May ID Update

Sanford Guide ID Update features current developments in infectious diseases, curated by the Sanford Guide Editorial Board. Links marked with an asterisk (*) provide details to Web Edition subscribers, while all other links are universal. If you received this message from a colleague, subscribe now.
 

May 2019
 

New Print Editions Now Available

New Drug Approvals

  • Avaclyr (acyclovir* 3% ophthalmic ointment), approved for the treatment of acute herpetic keratitis (dendritic ulcers) in patients with HSV-1 and HSV-2. Recommended dosage: one ribbon of ointment in the lower cul-de-sac of the affected eye 5 times a day until ulcer has healed, then 3 times daily for 7 days. Product availability: 3.5 gm tubes.
  • Dengvaxia (Dengue Tetravalent Vaccine, Live), approved by the US FDA for the prevention of dengue disease caused by all dengue virus serotypes (1, 2, 3, and 4). There are major restrictions: the vaccine is approved only for use in individuals age 9-16 with laboratory-confirmed previous dengue infection and living in endemic areas. It is a live, attenuated vaccine that is administered as three separate injections six months apart. The vaccine has already been approved in 19 countries and the European Union.
  • Tolsura (itraconazole*), approved for the treatment of blastomycosis (pulmonary and extrapulmonary), histoplasmosis (including chronic cavitary pulmonary disease and disseminated, non-meningeal histoplasmosis), and aspergillosis (pulmonary and extrapulmonary) in patients who are intolerant of or who are refractory to amphotericin B*. This product is a new formulation with improved bioavailability. Availability: 65 mg capsules.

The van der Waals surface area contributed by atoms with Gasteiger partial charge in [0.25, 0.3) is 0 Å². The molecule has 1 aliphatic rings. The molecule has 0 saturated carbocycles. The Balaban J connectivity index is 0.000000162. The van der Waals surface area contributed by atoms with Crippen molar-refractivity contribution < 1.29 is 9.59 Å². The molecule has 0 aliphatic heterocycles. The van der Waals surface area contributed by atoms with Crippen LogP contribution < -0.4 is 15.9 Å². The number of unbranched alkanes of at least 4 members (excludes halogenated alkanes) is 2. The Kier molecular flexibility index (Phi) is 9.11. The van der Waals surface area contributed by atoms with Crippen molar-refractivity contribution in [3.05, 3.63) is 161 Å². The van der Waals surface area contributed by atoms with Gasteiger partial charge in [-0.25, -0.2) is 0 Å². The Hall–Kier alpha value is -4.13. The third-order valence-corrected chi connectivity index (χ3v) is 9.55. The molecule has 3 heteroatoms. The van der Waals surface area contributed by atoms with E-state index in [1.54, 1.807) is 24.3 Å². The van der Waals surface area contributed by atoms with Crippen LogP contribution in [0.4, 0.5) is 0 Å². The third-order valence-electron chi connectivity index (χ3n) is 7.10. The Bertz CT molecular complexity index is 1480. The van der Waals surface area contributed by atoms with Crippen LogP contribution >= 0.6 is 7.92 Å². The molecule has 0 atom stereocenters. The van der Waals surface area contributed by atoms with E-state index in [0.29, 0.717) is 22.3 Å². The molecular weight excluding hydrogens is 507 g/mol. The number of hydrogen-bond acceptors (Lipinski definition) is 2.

Updated Pediatric HIV Guidelines

  • Updated Guidelines for the Use of Antiretroviral Agents in Pediatric HIV Infection from the HHS Panel on Antiretroviral Therapy and Medical Management of Children Living with HIV are available on the AIDSinfo website.

New or Updated Treatment Guidelines

  • Updated guidelines for the epidemiology, diagnosis, prevention, and management of infection due to Arenaviruses and West Nile Virus (WNV) in the pre- and post-transplant period, from the Infectious Diseases Community of Practice of the American Society of Transplantation (Clin Transplant 2019 Apr 25 [Epub ahead of print]).
  • Updated guidelines for the diagnosis, prevention and management of Human T-cell lymphotrophic virus 1 (HTLV)-1 in the pre- and post-transplant period, from the Infectious Diseases Community of Practice of the American Society of Transplantation (Clin Transplant 2019 Apr 25 [Epub ahead of print]).
  • Updated guidelines for the prevention and management of Clostridium difficile infection in solid organ transplant (SOT) recipients from the Infectious Diseases Community of Practice of the American Society of Transplantation (Clin Transplant 2019 Apr 19 [Epub ahead of print]).
  • Updated guidelines for the vaccination of solid organ transplant candidates and recipients from the Infectious Diseases Community of Practice of the American Society of Transplantation (Clin Transplant 2019 Apr 19 [Epub ahead of print]).

Practice Pearls